May your dad rest in peace among the heavens.

  7. Prof. Brown,

    Thanks a lot for sharing your personal history. When you mentioned that your father has worked with the computers on board of the Apollo spacecraft, I recalled a lecture I took about twenty-five years ago, during my graduate times. I enrolled in a class on database management systems (I have a PhD in Biological Sciences, but I have always had a strong interest in information technology and astronomy, so I took a few IT courses during graduation) and one day the instructor, lecturing about the then cutting-edge 'relational database model' said: "Codd published this model in 1970 but it took almost two decades before it got commercially adopted. *We got to the Moon without even knowing the relational database model -- and the Apollo computers worked quite well*". Well, I never forgot these words (and later came to learn that the Apollo project used PL/I as its main programming language, which today looks quite odd but that fact is that they worked, and *quite well* -- just compare the success of Apollo computers with the mess caused by programming errors which caused the failure of the Mars Climate Orbiter in 1999). To sum up: in a sense, I have perhaps got an indirect glimpse of your father's work via that database instructor comment.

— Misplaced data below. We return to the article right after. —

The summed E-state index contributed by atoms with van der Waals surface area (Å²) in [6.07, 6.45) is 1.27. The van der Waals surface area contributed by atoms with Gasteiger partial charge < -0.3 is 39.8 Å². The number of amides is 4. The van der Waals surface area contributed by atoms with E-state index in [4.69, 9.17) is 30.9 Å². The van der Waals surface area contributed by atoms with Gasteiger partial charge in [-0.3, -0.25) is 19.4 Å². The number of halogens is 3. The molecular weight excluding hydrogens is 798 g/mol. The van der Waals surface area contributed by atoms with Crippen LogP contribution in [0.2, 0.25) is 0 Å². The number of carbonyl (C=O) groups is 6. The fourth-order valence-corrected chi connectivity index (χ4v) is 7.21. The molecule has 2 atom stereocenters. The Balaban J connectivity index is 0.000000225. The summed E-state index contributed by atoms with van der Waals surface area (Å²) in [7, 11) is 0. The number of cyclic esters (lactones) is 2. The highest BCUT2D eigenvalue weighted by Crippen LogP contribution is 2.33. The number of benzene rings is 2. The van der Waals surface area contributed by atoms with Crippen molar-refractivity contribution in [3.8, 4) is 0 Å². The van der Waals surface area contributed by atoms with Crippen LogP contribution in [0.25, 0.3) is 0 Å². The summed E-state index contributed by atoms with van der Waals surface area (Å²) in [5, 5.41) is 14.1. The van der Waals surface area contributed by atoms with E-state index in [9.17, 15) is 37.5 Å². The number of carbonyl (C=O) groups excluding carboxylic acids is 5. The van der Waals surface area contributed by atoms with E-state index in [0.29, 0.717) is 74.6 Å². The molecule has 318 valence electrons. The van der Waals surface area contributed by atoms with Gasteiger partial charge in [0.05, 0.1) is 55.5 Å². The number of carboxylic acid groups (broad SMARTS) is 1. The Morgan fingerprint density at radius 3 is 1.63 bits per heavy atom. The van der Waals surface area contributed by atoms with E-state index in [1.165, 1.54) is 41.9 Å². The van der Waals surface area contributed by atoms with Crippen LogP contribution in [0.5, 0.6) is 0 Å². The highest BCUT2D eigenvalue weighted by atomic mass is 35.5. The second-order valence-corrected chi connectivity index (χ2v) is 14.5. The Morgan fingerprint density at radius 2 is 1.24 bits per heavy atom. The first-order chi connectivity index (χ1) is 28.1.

Best wishes,

  8. Wow, Prof. Brown, what a touching and meaningful story! The last three sentences say exactly the way I feel. My Dad has been gone for 14 years now and I wish I could tell him many things and especially to discuss many of the things going on in the world today - your work being one of those things.

    All the best to you and your family.

  9. What a beautiful and poignant remembrance. I was a little like your father as an engineer in the early, hectic, and exciting days of the early space efforts. Although my family has remained intact, I did neglect my father and I wish I could talk with him today. Fortunately my family has produced a beautiful and smart granddaughter, Samantha, and she might very well be studying under you at Caltech. I do hope one day she will remember me with the warmth and sensitivity that you have expressed about your early family life..

    Donald Trumbo